As each state has different requirements, contact WorkCover or Worksafe in your state to find out what you need to do.

Other Insurances

Check any existing insurance you hold for your property to check if they cover you and your employees for accidents and injuries within your business. In most cases, you need to ring your insurance provider to discuss the situation and review your coverage.

Areas to check:

  • Motor Vehicles – If your employee drives your car and is involved in an accident, are they and you covered?
  • Public Liability – Are you covered for incidents that occur in or outside your business involving your employees?
  • Contents – Does your contents policy cover the personal effects of your employees inside your business?

Council Approval

Some local councils limit when a business can have employees working from a home-based business. Check with your local council to identify any rules or bylaws you need to comply with.

Step 5: Set up your systems

Employing people means paying them correctly on their due dates using a single-touch payroll (STP) compliant system.

Many people hire a bookkeeper or have their accountant run the pays for them weekly/fortnightly and help them set up clear record-keeping processes.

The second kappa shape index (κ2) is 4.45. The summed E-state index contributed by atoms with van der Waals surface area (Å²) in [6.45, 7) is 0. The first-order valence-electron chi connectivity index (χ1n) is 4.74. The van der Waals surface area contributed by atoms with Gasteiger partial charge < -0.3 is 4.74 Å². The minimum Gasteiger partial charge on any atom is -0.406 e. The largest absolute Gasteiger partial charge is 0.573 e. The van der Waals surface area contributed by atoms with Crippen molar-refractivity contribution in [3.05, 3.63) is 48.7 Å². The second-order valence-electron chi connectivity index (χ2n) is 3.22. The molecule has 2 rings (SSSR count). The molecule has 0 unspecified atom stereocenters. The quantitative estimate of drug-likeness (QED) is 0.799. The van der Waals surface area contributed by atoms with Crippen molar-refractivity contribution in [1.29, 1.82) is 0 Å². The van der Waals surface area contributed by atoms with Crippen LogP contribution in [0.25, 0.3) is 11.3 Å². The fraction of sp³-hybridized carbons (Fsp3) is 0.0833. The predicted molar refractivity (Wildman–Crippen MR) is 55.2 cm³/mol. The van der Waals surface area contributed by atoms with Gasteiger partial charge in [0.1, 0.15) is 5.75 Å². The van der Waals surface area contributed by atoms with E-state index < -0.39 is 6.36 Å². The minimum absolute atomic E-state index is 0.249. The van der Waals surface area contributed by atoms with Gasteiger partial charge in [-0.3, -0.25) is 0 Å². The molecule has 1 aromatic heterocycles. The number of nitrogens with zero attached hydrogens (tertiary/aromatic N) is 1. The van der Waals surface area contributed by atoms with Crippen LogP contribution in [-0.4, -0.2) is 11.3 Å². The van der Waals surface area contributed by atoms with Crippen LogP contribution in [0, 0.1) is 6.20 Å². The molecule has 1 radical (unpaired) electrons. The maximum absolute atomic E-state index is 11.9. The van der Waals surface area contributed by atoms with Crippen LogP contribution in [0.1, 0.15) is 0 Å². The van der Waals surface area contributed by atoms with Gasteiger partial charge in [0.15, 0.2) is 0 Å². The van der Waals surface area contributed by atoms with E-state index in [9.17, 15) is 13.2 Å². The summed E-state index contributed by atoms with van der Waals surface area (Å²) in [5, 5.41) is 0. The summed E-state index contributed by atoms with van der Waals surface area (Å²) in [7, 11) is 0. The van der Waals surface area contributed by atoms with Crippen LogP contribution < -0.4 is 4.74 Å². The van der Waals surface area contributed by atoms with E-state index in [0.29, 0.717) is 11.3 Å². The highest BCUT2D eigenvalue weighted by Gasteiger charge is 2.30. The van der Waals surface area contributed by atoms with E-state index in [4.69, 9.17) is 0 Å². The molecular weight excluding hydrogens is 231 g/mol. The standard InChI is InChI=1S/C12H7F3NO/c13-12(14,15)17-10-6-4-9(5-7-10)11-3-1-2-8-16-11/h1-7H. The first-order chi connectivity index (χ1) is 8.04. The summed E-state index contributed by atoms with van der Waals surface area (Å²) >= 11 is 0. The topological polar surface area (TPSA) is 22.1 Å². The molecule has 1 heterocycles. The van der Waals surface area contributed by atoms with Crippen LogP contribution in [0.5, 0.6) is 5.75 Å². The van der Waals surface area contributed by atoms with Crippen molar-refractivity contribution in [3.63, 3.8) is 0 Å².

Other people do it themselves and use one of the many bookkeeping programs such as Xero, MYOB, or QuickBooks to help them. If you are unfamiliar with these programs, discuss your options with your bookkeeper/accountant, have them set it up for you, and train you in their use.

Next, prepare your paperwork in readiness:

  • A written employment contract that outlines the terms and conditions of employment.
  • A tax file number declaration form that allows you to withhold tax from their pay.
  • A superannuation choice form that lets them choose their preferred super fund.
  • A Fair Work Information Statement that explains their rights and obligations under the Fair Work Act 2009 and, if they are casual, a copy of the Casual Employment Information Statement.
  • An induction plan that covers topics such as health and safety, policies and procedures, training, and expectations.

You also need to provide your new employee with a healthy and safe working environment. This may involve making adjustments to your workplace, such as providing equipment such as computers and phones, furniture or personal protective equipment. You should also conduct a risk assessment and implement measures to prevent or minimise hazards.